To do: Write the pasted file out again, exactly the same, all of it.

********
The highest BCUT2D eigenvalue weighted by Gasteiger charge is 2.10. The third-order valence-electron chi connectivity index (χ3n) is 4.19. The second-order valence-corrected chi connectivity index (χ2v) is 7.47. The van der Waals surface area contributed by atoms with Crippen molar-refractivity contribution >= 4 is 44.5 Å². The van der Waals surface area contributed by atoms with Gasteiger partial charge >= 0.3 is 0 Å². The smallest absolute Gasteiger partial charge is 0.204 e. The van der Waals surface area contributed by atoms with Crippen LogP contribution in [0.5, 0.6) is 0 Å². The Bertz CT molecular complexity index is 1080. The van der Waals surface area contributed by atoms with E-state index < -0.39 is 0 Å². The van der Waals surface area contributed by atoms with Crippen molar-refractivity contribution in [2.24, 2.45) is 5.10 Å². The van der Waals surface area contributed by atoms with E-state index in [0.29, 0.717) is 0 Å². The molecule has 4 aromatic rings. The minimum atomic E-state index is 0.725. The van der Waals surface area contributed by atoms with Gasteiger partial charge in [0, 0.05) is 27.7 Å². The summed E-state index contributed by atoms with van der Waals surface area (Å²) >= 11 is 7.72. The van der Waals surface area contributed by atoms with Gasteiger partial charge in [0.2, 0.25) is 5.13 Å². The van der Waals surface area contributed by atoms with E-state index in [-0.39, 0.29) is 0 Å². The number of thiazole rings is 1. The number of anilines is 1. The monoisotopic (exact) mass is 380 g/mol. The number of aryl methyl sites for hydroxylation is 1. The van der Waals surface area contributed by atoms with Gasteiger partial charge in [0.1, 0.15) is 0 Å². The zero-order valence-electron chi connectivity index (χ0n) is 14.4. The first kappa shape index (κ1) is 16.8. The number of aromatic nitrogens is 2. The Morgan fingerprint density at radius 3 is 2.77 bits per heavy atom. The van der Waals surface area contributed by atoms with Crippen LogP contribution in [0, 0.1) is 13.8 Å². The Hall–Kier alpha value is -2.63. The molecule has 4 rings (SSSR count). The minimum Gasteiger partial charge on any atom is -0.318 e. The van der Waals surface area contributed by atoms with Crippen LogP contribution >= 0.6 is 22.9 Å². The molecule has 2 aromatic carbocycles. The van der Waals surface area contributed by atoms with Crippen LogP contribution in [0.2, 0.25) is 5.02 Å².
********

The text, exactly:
The highest BCUT2D eigenvalue weighted by Gasteiger charge is 2.10. The third-order valence-electron chi connectivity index (χ3n) is 4.19. The second-order valence-corrected chi connectivity index (χ2v) is 7.47. The van der Waals surface area contributed by atoms with Crippen molar-refractivity contribution >= 4 is 44.5 Å². The van der Waals surface area contributed by atoms with Gasteiger partial charge >= 0.3 is 0 Å². The smallest absolute Gasteiger partial charge is 0.204 e. The van der Waals surface area contributed by atoms with Crippen LogP contribution in [0.5, 0.6) is 0 Å². The Bertz CT molecular complexity index is 1080. The van der Waals surface area contributed by atoms with E-state index < -0.39 is 0 Å². The van der Waals surface area contributed by atoms with Crippen molar-refractivity contribution in [2.24, 2.45) is 5.10 Å². The van der Waals surface area contributed by atoms with E-state index in [0.29, 0.717) is 0 Å². The molecule has 4 aromatic rings. The minimum atomic E-state index is 0.725. The van der Waals surface area contributed by atoms with Gasteiger partial charge in [0, 0.05) is 27.7 Å². The summed E-state index contributed by atoms with van der Waals surface area (Å²) >= 11 is 7.72. The van der Waals surface area contributed by atoms with Gasteiger partial charge in [0.2, 0.25) is 5.13 Å². The van der Waals surface area contributed by atoms with E-state index in [-0.39, 0.29) is 0 Å². The number of thiazole rings is 1. The number of anilines is 1. The monoisotopic (exact) mass is 380 g/mol. The number of aryl methyl sites for hydroxylation is 1. The van der Waals surface area contributed by atoms with Gasteiger partial charge in [0.1, 0.15) is 0 Å². The zero-order valence-electron chi connectivity index (χ0n) is 14.4. The first kappa shape index (κ1) is 16.8. The number of aromatic nitrogens is 2. The Morgan fingerprint density at radius 3 is 2.77 bits per heavy atom. The van der Waals surface area contributed by atoms with Crippen LogP contribution in [0, 0.1) is 13.8 Å². The Hall–Kier alpha value is -2.63. The molecule has 4 rings (SSSR count). The minimum Gasteiger partial charge on any atom is -0.318 e. The van der Waals surface area contributed by atoms with Crippen LogP contribution >= 0.6 is 22.9 Å². The molecule has 2 aromatic carbocycles. The van der Waals surface area contributed by atoms with Crippen LogP contribution in [0.2, 0.25) is 5.02 Å².